After a heavy couple of days exploring the Black Country and Birmingham, I spent 48 hours holed up at home. We’d had a brilliant time but I was grateful for the extra long Easter weekend gifting me a couple of days off.
I had to be up early this morning because Monday is SlimmingWorld weighday. I usually go to an evening weigh but it didn’t seem right going to be weighed after a match, so I decided a morning weigh was more practical on this occasion. It was also the only chance I had of recording a weight loss, after my battered chips and Orange Smarties Mini Eggs in the Black Country earlier this weekend. Dear reader, the cunning plan worked, with the scales recording a one pound loss. They wouldn’t be so kind next week at my evening weigh, of course, but this false reading set me up nicely for the day.
I returned home, settled back on the sofa with a bacon and egg bagel, supervised by George The Stourbridge Station Cat, and spent the rest of the morning (and early afternoon) writing about my Maundy Thursday night out round the pubs of Birmingham.
It was gone 1400 by the time I peeled myself off the sofa and headed down to Bloomfield Road.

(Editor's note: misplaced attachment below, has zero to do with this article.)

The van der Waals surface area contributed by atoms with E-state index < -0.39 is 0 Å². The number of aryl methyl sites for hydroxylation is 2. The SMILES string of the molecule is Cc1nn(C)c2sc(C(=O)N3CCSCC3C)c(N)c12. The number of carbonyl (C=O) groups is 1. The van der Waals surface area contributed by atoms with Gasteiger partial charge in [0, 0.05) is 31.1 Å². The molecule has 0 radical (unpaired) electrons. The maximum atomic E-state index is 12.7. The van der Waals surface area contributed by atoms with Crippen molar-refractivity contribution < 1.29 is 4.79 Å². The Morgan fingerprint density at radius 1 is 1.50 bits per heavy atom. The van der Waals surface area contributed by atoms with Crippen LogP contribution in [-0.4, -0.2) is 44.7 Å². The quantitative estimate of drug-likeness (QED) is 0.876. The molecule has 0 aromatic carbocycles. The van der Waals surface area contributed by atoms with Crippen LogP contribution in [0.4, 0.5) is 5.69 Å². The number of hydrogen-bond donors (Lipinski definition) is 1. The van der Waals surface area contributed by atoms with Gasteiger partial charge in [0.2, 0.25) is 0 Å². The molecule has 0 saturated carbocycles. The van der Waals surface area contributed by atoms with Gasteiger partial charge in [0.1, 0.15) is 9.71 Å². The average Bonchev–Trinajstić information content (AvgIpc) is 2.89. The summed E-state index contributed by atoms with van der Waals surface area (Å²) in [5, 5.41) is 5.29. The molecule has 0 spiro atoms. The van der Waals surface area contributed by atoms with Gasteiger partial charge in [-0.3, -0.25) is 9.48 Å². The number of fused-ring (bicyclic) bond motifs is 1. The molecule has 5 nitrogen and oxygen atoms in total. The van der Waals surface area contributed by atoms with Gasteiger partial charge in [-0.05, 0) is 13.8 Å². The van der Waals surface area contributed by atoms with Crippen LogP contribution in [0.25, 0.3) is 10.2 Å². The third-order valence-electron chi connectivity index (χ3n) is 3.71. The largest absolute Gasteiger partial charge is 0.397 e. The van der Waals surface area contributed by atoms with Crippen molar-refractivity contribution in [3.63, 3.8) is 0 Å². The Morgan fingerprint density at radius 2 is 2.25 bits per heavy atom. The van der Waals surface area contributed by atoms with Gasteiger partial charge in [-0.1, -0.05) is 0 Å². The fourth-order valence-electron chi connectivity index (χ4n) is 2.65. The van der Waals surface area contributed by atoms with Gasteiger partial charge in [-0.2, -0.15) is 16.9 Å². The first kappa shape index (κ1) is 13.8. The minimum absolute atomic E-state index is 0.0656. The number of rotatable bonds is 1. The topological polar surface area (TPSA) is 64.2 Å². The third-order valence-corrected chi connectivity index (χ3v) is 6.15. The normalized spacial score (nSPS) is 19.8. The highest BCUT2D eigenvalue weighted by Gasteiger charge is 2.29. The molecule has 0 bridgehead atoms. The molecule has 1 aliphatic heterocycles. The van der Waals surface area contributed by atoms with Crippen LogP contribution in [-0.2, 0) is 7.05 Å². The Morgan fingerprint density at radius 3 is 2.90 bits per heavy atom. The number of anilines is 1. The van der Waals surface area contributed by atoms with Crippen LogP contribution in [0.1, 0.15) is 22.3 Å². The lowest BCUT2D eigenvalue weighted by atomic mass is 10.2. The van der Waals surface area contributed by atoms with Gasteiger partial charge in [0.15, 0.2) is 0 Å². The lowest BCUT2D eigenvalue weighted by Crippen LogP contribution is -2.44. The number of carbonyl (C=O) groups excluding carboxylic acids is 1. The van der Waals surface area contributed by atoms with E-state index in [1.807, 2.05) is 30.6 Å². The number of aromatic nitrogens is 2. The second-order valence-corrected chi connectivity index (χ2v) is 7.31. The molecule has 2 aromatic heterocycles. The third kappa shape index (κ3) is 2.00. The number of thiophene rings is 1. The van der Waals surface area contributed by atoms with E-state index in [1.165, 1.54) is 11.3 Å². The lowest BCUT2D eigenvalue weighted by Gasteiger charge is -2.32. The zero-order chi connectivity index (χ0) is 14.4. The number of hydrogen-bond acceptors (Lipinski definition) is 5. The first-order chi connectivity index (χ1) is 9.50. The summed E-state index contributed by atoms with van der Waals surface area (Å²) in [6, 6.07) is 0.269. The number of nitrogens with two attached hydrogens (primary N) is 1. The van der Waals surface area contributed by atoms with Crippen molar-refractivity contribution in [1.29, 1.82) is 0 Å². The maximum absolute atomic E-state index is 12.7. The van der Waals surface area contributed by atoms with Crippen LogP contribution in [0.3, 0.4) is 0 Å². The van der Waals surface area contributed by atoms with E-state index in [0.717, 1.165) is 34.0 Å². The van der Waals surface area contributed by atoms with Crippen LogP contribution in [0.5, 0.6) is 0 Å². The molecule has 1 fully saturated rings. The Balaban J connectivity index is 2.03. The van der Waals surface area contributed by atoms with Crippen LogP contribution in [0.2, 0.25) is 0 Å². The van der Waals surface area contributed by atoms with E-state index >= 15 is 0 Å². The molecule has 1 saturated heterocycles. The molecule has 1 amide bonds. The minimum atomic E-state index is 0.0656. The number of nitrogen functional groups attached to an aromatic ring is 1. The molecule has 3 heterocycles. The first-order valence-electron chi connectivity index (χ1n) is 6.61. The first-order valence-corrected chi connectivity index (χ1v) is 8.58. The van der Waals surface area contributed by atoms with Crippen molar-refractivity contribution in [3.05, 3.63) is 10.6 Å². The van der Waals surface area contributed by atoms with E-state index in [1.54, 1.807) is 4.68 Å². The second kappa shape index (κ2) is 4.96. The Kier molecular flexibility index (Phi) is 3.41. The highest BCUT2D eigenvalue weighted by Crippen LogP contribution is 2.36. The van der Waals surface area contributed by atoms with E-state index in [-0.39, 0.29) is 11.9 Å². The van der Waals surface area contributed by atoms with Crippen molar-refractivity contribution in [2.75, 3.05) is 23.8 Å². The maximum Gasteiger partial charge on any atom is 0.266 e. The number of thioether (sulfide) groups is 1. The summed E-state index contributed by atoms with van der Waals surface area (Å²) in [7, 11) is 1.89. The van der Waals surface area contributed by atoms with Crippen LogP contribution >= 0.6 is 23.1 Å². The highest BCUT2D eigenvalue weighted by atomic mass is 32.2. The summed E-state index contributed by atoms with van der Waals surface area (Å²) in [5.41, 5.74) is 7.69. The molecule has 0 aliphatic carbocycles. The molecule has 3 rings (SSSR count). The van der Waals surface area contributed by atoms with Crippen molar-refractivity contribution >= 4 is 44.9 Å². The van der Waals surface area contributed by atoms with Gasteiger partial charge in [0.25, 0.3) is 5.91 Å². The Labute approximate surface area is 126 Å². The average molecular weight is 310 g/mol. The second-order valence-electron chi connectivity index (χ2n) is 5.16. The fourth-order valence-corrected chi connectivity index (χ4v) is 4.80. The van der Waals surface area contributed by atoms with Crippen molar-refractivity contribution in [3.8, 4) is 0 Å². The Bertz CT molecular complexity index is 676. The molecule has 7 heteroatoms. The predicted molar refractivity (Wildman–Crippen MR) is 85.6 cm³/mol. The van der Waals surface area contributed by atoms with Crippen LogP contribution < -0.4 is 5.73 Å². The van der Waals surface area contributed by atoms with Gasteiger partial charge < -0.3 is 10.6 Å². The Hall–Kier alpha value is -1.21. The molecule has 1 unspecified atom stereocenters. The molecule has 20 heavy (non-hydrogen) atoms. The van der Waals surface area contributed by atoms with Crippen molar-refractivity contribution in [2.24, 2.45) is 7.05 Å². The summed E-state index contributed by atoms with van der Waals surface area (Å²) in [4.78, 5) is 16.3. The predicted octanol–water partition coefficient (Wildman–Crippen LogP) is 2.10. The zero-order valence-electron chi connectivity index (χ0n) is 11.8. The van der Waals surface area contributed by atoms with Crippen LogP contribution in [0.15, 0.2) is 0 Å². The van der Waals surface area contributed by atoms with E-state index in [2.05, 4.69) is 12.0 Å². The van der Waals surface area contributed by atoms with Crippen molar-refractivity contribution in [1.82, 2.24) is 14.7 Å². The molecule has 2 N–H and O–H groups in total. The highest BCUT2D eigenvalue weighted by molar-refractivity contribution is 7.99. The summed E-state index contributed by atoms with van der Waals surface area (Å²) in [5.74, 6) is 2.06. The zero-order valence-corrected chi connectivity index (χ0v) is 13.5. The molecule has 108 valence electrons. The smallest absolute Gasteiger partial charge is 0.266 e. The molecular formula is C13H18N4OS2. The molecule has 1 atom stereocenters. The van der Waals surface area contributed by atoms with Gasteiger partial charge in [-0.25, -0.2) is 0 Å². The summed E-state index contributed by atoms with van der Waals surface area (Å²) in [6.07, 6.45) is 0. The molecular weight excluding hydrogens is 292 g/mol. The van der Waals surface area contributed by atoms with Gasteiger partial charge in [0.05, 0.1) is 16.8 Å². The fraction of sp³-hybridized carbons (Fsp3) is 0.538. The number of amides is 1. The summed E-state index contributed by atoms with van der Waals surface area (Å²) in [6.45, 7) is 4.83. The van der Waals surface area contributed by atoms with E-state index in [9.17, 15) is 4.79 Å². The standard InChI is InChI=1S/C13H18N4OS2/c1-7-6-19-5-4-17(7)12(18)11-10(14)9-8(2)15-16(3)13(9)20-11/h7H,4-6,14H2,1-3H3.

Blackpool v Birmingham City
I don’t usually write much about the match itself but this is an exceptional case, so I will.
Jake Beesley was given his first start for Blackpool. We’d signed him in the January transfer window from Rochdale, where he’d scored 12 goals this season. I do think it’s a bit odd that we sign players and then don’t play them but obvs I trust that Critch knows what he’s doing and it’s all part of the long-term plan and all that. Anyway Jake (son of former Blackpool player Paul Beesley) scored within minutes of kick off and we were in raptures. An early goal! From a striker! What was this?
And then, on 14 minutes, CJ Hamilton drove one home at the near post and we were 2-0 up. This was the CJ we remembered from the TV last season. What was going on here? We don’t go 2-0 up ever, let alone this early. It seemed we had our swagger back. Where had that been?
On 15 minutes we had a minute’s applause and ovation in memory of our much beloved former manager Billy Ayre, who we lost 20 years ago. As ‘Billy Ayre’s Tangerine Army’ rang out around the stadium, I couldn’t join in because I was crying with emotion. Billy was manager when I first started watching Blackpool back in 1991 and I had a little picture of him in a frame that I won in a Christmas cracker. He’d watch over me as I played football manager games on the Commodore 64. We went a year unbeaten at home under his management and it seemed like we won 3-0 at home every week. It felt like Billy was watching over us because there were surely other forces at play on the pitch today.